On Friday many “Dreamers," or undocumented immigrants brought to the U.S. illegally as children, were hopeful they’ll be able to stay.

President Donald Trump says he’s willing to provide nearly 2 million Dreamers with a path to citizenship, but only after big changes to border security and the country’s immigration system.

Officially, around 690,000 Dreamers enrolled in the Deferred Action for Childhood Arrivals (DACA) program, which started in 2012 under the Obama administration.

DACA’s future was the key issue lawmakers were fighting over when the federal government shut down Jan. 20. Congress passed temporary funding and reopened the government on Jan. 22 after promising Democrats they’d take up immigration reform.

However, that money runs out February, and on March 5, so do DACA protections for an estimated 120,000 DACA recipients in Texas, including 80,000 in the greater Houston area.

Several months of fighting on Capitol Hill have meant several months of uncertainty for those DACA recipients, including Cesar Espinosa of Houston.

“The past few months have been very stressful, and they’ve been very traumatic, because everything changes hour by hour,” Espinosa said.

The University of Houston graduate and Executive Director of FIEL, a local immigrant rights group, is living the American Dream his parents were seeking when they brought him to Houston from Mexico City when Espinosa was 6 years old.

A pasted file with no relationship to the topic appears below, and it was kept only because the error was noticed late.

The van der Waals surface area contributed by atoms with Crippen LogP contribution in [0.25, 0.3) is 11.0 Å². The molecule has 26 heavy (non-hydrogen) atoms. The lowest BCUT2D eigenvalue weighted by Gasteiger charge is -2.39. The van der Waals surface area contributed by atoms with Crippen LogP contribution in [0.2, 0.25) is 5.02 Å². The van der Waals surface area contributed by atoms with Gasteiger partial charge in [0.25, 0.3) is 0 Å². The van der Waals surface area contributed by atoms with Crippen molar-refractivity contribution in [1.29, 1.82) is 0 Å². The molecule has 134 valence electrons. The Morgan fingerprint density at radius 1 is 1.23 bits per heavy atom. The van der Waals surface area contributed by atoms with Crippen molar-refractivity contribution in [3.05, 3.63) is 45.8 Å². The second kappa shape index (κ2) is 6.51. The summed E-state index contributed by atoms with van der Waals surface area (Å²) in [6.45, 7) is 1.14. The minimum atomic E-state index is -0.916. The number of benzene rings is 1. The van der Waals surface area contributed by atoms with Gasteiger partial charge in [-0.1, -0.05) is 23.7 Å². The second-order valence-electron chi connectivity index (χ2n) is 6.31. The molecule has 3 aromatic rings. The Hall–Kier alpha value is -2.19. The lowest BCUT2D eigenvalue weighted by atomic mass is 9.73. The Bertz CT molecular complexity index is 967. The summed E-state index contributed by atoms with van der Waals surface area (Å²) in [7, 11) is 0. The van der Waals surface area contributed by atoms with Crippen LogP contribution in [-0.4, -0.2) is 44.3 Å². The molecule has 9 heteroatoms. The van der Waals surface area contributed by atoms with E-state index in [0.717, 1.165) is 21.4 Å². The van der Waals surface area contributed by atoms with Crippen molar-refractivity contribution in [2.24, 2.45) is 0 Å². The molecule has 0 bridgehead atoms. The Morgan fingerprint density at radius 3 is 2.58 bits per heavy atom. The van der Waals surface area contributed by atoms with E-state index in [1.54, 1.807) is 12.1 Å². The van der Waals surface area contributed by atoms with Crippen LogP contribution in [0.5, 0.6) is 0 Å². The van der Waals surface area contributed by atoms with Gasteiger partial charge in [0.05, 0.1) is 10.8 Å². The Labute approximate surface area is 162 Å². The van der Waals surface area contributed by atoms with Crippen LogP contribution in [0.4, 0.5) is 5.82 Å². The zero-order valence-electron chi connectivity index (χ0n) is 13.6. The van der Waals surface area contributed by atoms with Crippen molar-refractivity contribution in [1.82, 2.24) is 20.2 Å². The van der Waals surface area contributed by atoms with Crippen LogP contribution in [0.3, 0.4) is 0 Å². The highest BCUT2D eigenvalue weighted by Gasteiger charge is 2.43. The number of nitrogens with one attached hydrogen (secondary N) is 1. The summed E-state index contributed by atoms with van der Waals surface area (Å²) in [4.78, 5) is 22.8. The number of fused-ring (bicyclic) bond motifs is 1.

“It’s a welcome response to know the White House is at least talking about the issue and talking about it openly,” Espinosa said.

Espinosa welcomes President Trump’s proposed path to citizenship for 1.8 million Dreamers but worries about certain requirements.

“If an employer knows that your work permit or your legal status in the United States is going to rely on them giving you a job, it can lead to exploitation,” he said.

Espinosa also worries about what the White House wants in exchange: $30 billion in border security funding, including $25 billion for a border wall, a scaled-back visa lottery system, and limits to legal immigration through close family ties.

“It’s a fantastic proposal that’s a good way to start a negotiation,” said Vlad Davidiuk, Communications Director for the Harris County Republican Party.

Davidiuk says he’s confident Congress will reach a deal that’s ultimately a win for both Dreamers and the rest of the country.

“Chain migration, visa lotteries that don’t work, a lot of these situations have to be remedied before we can solve the problem because otherwise the problem’s just gonna materialize again,” Davidiuk said.

Staff with the Harris County Democratic Party referred comment to Lina Hidalgo, a candidate for Harris County Judge.

“Those young people are the future,” said Hidalgo, whose online biography says she grew up in Colombia, Peru and Mexico before immigrating to the United States and later becoming a U.S. citizen. “I just don’t think they should be used as bargaining chips.”

If nothing happens, DACA protection will expire March 5.